Music & Architecture: Hello Waveforms

Architecture and music are seemingly discrete entities. Yet when blended our impressions of them tend to play one off, or with, the other. Collective members Robert Feist, Glenn Sparks and Michael Stearns have each enjoyed decades working with sound waves in recording studios; they can confirm the interrelationship.

What in our human perception commingles sound waves with solid structures? Johann Wolfgang von Goethe observed: “Music is liquid architecture; architecture is frozen music”. Marcos Novak, a self-described transarchitect (architect, artist, and composer), is a theorist who employs algorithmic techniques to design actual, virtual and hybrid intelligent environments. He’s expanded his definition of architecture to include electronic space, and refers to his creations as ‘liquid architecture’, ‘navigable music’ and ‘archimusic’. “If we described liquid architecture as a symphony in space, this description would still fall short of the promise. A symphony, though it varies within its duration, is still a fixed object and can be repeated. At its fullest expression a liquid architecture is more than that. It is a symphony of space, but a symphony that never repeats and continues to develop. If architecture is an extension of our bodies, shelter and actor for the fragile self, a liquid architecture is that self in the act of becoming its own changing shelter. Like us, it has an identity; but this identity is only revealed fully during the course of its lifetime.” This adaptability is remarkable for its kinetic intelligent design. It may also become a necessity in the very near future.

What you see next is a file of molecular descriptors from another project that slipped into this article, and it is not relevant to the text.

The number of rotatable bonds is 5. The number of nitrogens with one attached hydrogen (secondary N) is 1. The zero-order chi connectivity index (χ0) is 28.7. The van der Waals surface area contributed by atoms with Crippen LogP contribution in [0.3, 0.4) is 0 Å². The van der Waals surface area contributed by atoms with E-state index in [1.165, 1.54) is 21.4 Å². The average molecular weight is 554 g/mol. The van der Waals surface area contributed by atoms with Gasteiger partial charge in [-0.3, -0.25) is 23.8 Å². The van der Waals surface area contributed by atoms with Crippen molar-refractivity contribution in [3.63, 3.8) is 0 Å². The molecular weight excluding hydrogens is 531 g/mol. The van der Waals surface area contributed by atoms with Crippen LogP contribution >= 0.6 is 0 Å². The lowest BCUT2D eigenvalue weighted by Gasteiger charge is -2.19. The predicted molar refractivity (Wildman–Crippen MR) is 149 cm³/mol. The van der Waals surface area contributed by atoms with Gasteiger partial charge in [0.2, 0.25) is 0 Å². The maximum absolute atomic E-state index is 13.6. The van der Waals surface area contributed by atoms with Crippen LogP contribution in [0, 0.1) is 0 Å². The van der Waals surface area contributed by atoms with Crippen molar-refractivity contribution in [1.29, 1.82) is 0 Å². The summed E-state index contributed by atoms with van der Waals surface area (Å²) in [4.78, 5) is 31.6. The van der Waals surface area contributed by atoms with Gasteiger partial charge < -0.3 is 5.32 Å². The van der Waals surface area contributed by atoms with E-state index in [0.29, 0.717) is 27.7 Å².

-Glenn Sparks/Collective Producer

Liquid Architecture – Design Triptych – Marcos Novak
Walt Disney Concert Hall, Los Angeles CA. Wave-form architecture.
Margarita Mix/Studio A, Los Angeles CA. Architecture for wave forms.

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